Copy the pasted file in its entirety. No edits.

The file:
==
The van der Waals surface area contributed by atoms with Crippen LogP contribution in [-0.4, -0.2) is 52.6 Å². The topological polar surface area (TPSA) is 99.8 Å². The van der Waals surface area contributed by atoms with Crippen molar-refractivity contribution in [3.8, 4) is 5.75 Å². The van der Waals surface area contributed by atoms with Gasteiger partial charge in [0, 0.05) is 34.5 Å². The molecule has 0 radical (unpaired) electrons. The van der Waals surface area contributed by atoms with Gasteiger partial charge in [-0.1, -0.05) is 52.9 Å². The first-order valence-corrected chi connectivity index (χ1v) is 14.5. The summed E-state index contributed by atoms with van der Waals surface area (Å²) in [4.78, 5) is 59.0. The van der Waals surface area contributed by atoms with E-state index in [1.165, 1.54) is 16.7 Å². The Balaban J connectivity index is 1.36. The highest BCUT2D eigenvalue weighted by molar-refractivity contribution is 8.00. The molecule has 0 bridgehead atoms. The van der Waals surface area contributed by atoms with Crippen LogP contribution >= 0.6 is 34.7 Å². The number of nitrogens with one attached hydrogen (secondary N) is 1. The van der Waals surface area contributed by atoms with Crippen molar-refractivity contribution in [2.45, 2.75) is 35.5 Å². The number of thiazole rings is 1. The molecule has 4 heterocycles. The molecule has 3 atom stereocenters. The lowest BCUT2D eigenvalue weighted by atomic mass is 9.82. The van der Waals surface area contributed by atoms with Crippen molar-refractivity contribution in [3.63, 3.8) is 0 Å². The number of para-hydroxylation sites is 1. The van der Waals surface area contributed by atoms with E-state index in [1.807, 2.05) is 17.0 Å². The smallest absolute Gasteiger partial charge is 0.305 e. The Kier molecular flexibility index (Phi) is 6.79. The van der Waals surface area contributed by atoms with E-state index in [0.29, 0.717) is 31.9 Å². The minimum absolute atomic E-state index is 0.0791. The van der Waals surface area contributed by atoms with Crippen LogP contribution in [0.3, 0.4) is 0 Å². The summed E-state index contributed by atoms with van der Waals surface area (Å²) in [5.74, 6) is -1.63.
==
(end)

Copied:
The van der Waals surface area contributed by atoms with Crippen LogP contribution in [-0.4, -0.2) is 52.6 Å². The topological polar surface area (TPSA) is 99.8 Å². The van der Waals surface area contributed by atoms with Crippen molar-refractivity contribution in [3.8, 4) is 5.75 Å². The van der Waals surface area contributed by atoms with Gasteiger partial charge in [0, 0.05) is 34.5 Å². The molecule has 0 radical (unpaired) electrons. The van der Waals surface area contributed by atoms with Gasteiger partial charge in [-0.1, -0.05) is 52.9 Å². The first-order valence-corrected chi connectivity index (χ1v) is 14.5. The summed E-state index contributed by atoms with van der Waals surface area (Å²) in [4.78, 5) is 59.0. The van der Waals surface area contributed by atoms with E-state index in [1.165, 1.54) is 16.7 Å². The Balaban J connectivity index is 1.36. The highest BCUT2D eigenvalue weighted by molar-refractivity contribution is 8.00. The molecule has 0 bridgehead atoms. The van der Waals surface area contributed by atoms with Crippen LogP contribution >= 0.6 is 34.7 Å². The number of nitrogens with one attached hydrogen (secondary N) is 1. The van der Waals surface area contributed by atoms with Crippen molar-refractivity contribution in [2.45, 2.75) is 35.5 Å². The number of thiazole rings is 1. The molecule has 4 heterocycles. The molecule has 3 atom stereocenters. The lowest BCUT2D eigenvalue weighted by atomic mass is 9.82. The van der Waals surface area contributed by atoms with Crippen molar-refractivity contribution in [3.63, 3.8) is 0 Å². The number of para-hydroxylation sites is 1. The van der Waals surface area contributed by atoms with E-state index in [1.807, 2.05) is 17.0 Å². The smallest absolute Gasteiger partial charge is 0.305 e. The Kier molecular flexibility index (Phi) is 6.79. The van der Waals surface area contributed by atoms with E-state index in [0.29, 0.717) is 31.9 Å². The minimum absolute atomic E-state index is 0.0791. The van der Waals surface area contributed by atoms with Crippen LogP contribution in [0.3, 0.4) is 0 Å². The summed E-state index contributed by atoms with van der Waals surface area (Å²) in [5.74, 6) is -1.63.